18 Apr
2016
Posted in: travel
By    Comments Off on Take a Trip: Grand Canyon National Park

Take a Trip: Grand Canyon National Park

This year is the 100th birthday of the National Park Service. There are over 400 entities run by the NPS. I’ll share tips from different National Park Service sites we’ve visited throughout 2016.

We spent years talking about visiting Grand Canyon National Park. We couldn’t ever peg down a good time of year to visit. There were other national parks ranked higher on our wish list. Excuses piled for why we never chose the iconic American spot. This year was the year. No more excuses. Three weeks ago during spring break we experienced the beauty of the South Rim of Grand Canyon National Park.

South Rim Grand Canyon

Before every vacation we prep the kids with facts about where we’re going, like historical, geological or national significance. We’ve visited multiple national parks that sport glorious canyon views. Honestly, we all knew Grand Canyon was THE canyon to top all canyons in the U.S., but we went into the visit a tad underwhelmed like it was any other canyon we’ve visited. Of course, it’s not underwhelming, and you realize it as soon as you have your first glimpse at its expansive grandeur.

family on a South Rim Grand Canyon overlook

Our first look over the rim was Mather Point which happens to be the first look for the majority of visitors to the South Rim of Grand Canyon. It’s located near the Grand Canyon Visitor Center making it the closest overlook to the largest parking area on the South Rim. We were in the park before 8 a.m., which I highly recommend. Grand Canyon is very busy. The weather was chilly and ridiculously windy during our day visit, but that didn’t keep the crowds away. Being in the park before 8 a.m. gave us great parking near the visitor center and a few overlooks with only a small amount of visitors to fight for prime viewing space.

lone tree South Rim Grand Canyon

South Rim Grand Canyon

Arriving early also had us in the visitor center when it opened at 8 a.m. which meant we didn’t have to wait in line long to chat with a park ranger, pick up junior ranger workbooks, look at maps and figure out the shuttle system. I like to query park rangers about their favorite places in the park and must-see spots. I do a lot of research before visits, and I’ll ask rangers about things I’ve read. Talking with a park ranger led us to an under-used overlook in Grand Canyon that had no people and our favorite views on the South Rim. If you’re making a visit, drop me an email and I’ll let you in on the secret. I promised to try and keep it semi-secret.

woman standing on South Rim of Grand Canyon

Using the shuttle system at Grand Canyon is easy and a time-saver. We rarely had to wait for a shuttle, even with large crowds. We took the shuttle from the visitor center to the Bright Angel Trailhead and hiked almost two miles down into the canyon before heading back to the rim. We had no intention of hiking to the bottom of the canyon on this trip. Our youngest is six years old, so we hope to make it back to Grand Canyon in a few years with older children to hike to the bottom of the canyon. Bright Angel Trail is busy. It’s the most popular trail to the bottom of the canyon and is a steady flow of hikers with the occasional mule train. Hiking is one of our favorite family past-times, but I’m not a fan of busy trails. Our children have hiked some crazy trails with metal rings and ladders to aid in the hike, so we weren’t too worried about safety. Remember, it’s a canyon so there are plenty of exposed dropoffs. If you’re hiking with children, chat about safety before proceeding and keep them close on the trails.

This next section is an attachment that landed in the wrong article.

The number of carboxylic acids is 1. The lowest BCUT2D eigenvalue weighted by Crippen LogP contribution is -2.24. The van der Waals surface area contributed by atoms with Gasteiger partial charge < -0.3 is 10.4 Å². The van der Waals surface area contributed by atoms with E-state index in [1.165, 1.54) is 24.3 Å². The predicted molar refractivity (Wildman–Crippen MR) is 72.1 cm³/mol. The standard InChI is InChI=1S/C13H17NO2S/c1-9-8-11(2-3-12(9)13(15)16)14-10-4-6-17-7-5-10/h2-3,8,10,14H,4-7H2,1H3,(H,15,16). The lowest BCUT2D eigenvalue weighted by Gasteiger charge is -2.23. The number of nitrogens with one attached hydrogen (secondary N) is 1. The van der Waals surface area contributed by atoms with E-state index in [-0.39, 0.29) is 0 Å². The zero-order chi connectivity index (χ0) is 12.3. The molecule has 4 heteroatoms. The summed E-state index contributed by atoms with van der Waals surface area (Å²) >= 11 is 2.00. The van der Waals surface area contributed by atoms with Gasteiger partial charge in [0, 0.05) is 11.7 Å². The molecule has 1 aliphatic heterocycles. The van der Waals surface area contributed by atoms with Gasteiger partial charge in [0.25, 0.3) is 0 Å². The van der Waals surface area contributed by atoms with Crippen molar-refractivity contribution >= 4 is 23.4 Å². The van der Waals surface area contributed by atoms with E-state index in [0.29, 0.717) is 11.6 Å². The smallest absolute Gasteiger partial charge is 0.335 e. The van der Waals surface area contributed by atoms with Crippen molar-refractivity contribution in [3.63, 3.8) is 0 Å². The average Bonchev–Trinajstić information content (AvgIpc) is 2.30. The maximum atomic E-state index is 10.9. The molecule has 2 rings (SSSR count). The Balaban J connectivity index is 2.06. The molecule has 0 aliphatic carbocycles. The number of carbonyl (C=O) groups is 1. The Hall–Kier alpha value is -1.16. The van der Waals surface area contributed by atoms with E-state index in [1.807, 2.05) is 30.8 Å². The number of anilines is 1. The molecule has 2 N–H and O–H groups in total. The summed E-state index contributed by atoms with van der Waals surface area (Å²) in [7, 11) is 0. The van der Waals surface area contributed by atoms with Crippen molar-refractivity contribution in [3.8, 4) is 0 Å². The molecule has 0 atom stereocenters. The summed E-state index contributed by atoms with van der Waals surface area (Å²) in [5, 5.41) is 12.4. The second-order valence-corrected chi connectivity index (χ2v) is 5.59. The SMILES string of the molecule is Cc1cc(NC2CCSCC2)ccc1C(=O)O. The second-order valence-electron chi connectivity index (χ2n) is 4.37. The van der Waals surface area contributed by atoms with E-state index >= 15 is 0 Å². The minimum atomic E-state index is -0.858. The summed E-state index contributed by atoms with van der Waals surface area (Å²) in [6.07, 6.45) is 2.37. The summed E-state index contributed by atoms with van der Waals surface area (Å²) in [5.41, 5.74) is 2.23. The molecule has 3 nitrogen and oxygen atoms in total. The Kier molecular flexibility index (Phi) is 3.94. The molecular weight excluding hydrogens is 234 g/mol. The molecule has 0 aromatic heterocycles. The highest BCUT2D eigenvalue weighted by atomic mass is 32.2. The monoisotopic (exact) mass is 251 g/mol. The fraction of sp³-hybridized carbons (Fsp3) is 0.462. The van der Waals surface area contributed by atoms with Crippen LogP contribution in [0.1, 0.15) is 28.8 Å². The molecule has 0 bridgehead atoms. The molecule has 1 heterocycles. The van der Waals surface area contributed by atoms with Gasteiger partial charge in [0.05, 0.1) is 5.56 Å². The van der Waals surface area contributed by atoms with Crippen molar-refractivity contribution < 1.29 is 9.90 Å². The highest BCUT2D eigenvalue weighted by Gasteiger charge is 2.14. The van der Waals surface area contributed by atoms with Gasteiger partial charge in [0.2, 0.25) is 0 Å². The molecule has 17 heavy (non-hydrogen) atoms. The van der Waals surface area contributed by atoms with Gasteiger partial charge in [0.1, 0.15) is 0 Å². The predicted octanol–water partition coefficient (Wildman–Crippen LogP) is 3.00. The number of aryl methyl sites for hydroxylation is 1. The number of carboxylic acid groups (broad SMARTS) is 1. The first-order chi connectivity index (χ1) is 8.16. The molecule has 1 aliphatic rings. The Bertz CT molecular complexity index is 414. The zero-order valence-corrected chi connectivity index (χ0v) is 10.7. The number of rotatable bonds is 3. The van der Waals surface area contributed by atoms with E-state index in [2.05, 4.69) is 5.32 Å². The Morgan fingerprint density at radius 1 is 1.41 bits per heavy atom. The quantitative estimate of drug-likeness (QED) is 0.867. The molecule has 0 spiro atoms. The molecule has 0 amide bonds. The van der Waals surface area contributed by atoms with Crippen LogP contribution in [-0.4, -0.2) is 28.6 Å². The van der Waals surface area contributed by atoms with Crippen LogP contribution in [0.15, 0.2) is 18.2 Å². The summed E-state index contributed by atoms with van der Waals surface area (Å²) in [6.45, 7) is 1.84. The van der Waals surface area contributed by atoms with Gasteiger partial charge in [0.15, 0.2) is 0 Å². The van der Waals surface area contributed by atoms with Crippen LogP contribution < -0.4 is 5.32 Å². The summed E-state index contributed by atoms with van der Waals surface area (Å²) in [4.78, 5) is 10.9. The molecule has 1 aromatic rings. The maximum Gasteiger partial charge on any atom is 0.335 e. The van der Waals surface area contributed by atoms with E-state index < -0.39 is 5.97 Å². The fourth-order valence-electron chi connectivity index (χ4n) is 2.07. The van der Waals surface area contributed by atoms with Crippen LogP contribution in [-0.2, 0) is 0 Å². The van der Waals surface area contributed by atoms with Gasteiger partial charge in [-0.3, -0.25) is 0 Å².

South Rim Grand Canyon National Park

grand canyon south rim

After hiking a portion of Bright Angel, we hopped on the Hermits Rest shuttle route. There are nine stops on that route. We got off at the second stop, Maricopa Point and then hiked to Powell, Hopi and Mojave points on the rim trail before getting on the shuttle again. Maricopa to Mojave is a hike under two miles that, for the most part, stays on the rim. It’s an easy trail with wonderful views. Each point offers a slightly different angle of the canyon. Hiking the rim trail felt like we were by ourselves. Most people were sticking with the shuttle to get from one point to the next even though they were relatively close together.

outside Desert View Tower South Rim Grand Canyon

After a picnic lunch, we watched a short movie about the park at the visitor center. It was interesting and engaging, even for our six-year-old. By the time we were ready to drive to the eastern end of the canyon, there were lots of vehicles circling the parking lots like sharks. Be certain you’re prepared to give up your spot before leaving this area of the South Rim. Parking in the afternoon seemed difficult.

inside desert view tower south rim grand canyon

Desert View Watchtower was the last viewpoint before we left the South Rim. Check the time the tower closes while you’re visiting. It was one of our favorite parts of the park. Visitors can climb to the top of the tower to get a better vantage point of the canyon. The artwork inside the tower is beautiful, but the stairs to the top levels of the tower closed a half-hour before the small gift shop at the bottom of the tower.

man sitting on South Rim of Grand Canyon

The South Rim of Grand Canyon National Park has lots of amenities. There’s no shortage of things to do and see besides the canyon itself. We spent one long day on the South Rim and found it adequate for what we wanted to accomplish on the trip. We learned the cultural history of the canyon as well as the geological story the canyon tells. We’ll definitely head back to conquer the bottom of the canyon in the future.

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